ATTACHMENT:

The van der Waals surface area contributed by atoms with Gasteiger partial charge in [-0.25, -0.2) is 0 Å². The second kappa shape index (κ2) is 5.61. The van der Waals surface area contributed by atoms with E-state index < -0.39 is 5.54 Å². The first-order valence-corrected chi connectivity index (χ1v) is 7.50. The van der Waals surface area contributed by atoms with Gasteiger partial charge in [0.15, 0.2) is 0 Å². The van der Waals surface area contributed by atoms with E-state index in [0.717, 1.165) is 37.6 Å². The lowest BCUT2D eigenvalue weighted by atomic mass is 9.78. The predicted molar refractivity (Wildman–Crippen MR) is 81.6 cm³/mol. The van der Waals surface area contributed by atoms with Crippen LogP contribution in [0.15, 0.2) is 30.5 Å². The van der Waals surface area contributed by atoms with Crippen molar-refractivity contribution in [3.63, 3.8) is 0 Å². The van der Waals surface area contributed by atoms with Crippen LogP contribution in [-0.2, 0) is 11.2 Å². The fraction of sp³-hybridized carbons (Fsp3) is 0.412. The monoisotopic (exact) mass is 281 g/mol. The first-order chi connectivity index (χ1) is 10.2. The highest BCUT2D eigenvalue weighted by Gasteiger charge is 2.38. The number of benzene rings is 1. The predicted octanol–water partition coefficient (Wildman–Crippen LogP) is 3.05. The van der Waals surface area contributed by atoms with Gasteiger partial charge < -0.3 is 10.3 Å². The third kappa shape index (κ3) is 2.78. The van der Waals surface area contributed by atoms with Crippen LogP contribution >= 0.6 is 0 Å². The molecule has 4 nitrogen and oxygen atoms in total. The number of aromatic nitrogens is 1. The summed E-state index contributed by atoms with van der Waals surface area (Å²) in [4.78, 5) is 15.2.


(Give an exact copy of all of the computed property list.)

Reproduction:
The van der Waals surface area contributed by atoms with Gasteiger partial charge in [-0.25, -0.2) is 0 Å². The second kappa shape index (κ2) is 5.61. The van der Waals surface area contributed by atoms with E-state index < -0.39 is 5.54 Å². The first-order valence-corrected chi connectivity index (χ1v) is 7.50. The van der Waals surface area contributed by atoms with Gasteiger partial charge in [0.15, 0.2) is 0 Å². The van der Waals surface area contributed by atoms with E-state index in [0.717, 1.165) is 37.6 Å². The lowest BCUT2D eigenvalue weighted by atomic mass is 9.78. The predicted molar refractivity (Wildman–Crippen MR) is 81.6 cm³/mol. The van der Waals surface area contributed by atoms with Crippen LogP contribution in [0.15, 0.2) is 30.5 Å². The van der Waals surface area contributed by atoms with Crippen molar-refractivity contribution in [3.63, 3.8) is 0 Å². The van der Waals surface area contributed by atoms with Crippen LogP contribution in [-0.2, 0) is 11.2 Å². The fraction of sp³-hybridized carbons (Fsp3) is 0.412. The monoisotopic (exact) mass is 281 g/mol. The first-order chi connectivity index (χ1) is 10.2. The highest BCUT2D eigenvalue weighted by Gasteiger charge is 2.38. The number of benzene rings is 1. The predicted octanol–water partition coefficient (Wildman–Crippen LogP) is 3.05. The van der Waals surface area contributed by atoms with Gasteiger partial charge < -0.3 is 10.3 Å². The third kappa shape index (κ3) is 2.78. The van der Waals surface area contributed by atoms with Crippen LogP contribution >= 0.6 is 0 Å². The molecule has 4 nitrogen and oxygen atoms in total. The number of aromatic nitrogens is 1. The summed E-state index contributed by atoms with van der Waals surface area (Å²) in [4.78, 5) is 15.2.